According to the article, “the air [in airplanes] is constantly being pumped in from inlets in the ceiling and recycled out through vents at the passengers’ feet, making airflow models quite complicated to create.” In order to overcome this issue, Purdue researchers focused on any variable that might influence the “velocity and direction of the flow of air,” such as the positioning of the vents, or the “currents” created by flight attendants as they walk down the aisles. Identifying these variables helped the researchers develop “hundreds of scenarios” on how different germs can spread in pressurized cabins.
The researchers utilized the simulation technology to create a video
simulation which shows a view inside of a crowded airplane. In the simulated airplane environment, one individual sneezed, creating a plethora of multicolored particles that are released into the air, essentially creating a storm cloud of germs over all of the passengers. The particles within the cloud scattered all over the cabin, but there were a few unlucky passengers who were hardest hit; the seats with the highest risk of infection were the ones that were directly adjacent to the sneezing passenger. According to ANSYS, “Flu particle movement depends on air flow in the cabin. Air circulates from overhead fans to lower vents. Flu particles disperse through plane with cabin air flow.”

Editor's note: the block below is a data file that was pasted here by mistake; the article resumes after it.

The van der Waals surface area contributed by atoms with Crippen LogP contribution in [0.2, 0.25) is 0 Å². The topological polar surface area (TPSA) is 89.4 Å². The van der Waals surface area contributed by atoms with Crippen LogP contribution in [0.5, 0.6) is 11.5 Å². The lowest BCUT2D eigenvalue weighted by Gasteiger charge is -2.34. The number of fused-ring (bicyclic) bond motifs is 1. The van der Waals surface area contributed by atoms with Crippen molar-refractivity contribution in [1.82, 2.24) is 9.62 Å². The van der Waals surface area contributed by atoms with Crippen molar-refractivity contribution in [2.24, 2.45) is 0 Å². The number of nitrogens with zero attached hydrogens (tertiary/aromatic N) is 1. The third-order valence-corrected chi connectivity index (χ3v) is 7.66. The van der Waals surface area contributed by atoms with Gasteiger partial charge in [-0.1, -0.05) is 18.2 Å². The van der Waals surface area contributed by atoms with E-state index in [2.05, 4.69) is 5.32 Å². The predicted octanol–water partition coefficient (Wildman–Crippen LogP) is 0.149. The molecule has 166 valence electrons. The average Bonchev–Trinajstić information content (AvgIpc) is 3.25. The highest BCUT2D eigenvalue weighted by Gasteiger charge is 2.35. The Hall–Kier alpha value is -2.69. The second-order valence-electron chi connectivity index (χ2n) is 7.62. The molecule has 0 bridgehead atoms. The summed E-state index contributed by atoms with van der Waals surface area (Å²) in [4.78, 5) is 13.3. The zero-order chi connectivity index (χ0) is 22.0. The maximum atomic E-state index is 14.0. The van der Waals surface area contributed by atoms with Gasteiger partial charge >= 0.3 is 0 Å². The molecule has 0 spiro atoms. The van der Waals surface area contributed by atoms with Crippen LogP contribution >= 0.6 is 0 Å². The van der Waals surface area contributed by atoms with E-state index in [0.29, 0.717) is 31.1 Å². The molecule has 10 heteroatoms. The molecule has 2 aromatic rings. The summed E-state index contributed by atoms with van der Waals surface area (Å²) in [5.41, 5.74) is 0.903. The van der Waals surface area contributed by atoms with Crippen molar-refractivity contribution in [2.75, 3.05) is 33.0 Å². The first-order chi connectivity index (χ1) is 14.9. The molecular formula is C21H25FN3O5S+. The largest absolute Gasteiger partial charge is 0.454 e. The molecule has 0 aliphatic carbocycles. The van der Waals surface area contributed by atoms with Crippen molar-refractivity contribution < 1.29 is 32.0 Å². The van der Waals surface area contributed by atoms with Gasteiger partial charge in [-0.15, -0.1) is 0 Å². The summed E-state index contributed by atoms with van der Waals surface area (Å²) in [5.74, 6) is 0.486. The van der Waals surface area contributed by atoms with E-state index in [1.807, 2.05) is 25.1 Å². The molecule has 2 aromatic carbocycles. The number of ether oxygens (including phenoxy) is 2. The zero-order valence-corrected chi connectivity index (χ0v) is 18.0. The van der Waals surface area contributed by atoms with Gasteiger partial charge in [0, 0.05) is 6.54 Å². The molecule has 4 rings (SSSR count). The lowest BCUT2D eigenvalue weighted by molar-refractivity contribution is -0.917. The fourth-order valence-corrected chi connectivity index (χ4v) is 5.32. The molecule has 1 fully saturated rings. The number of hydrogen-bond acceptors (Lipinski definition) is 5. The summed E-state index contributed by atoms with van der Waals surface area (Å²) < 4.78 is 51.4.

“The particles are colored to show you where the stuff goes. Those droplets get picked up by the airflow and get transplanted all over the cabin. They actually spread quite far,” stated Dr. Harwood in the article.
The scenario depicted in the video is just one way in which these germs can spread.
By analyzing these different scenarios, researchers then advise the FAA with different recommendations on how to make airplanes safer for their passengers. In addition, the technology also allows airlines to make cost-efficient improvements to their airplanes. How? According to the article, “By simulating how new air conditioning systems will affect airflow, airlines can figure out which systems reduce germ travel for the lowest cost.”
When speaking of the implications of this technology, Dr. Harwood said, “[Airlines] want the cheapest flight but also for their passengers to be healthy. Our technology is useful because they can see how they can achieve that and improve performance without sacrificing cost.”
To stay informed on the latest in infectious disease news and developments, please sign up for our weekly newsletter.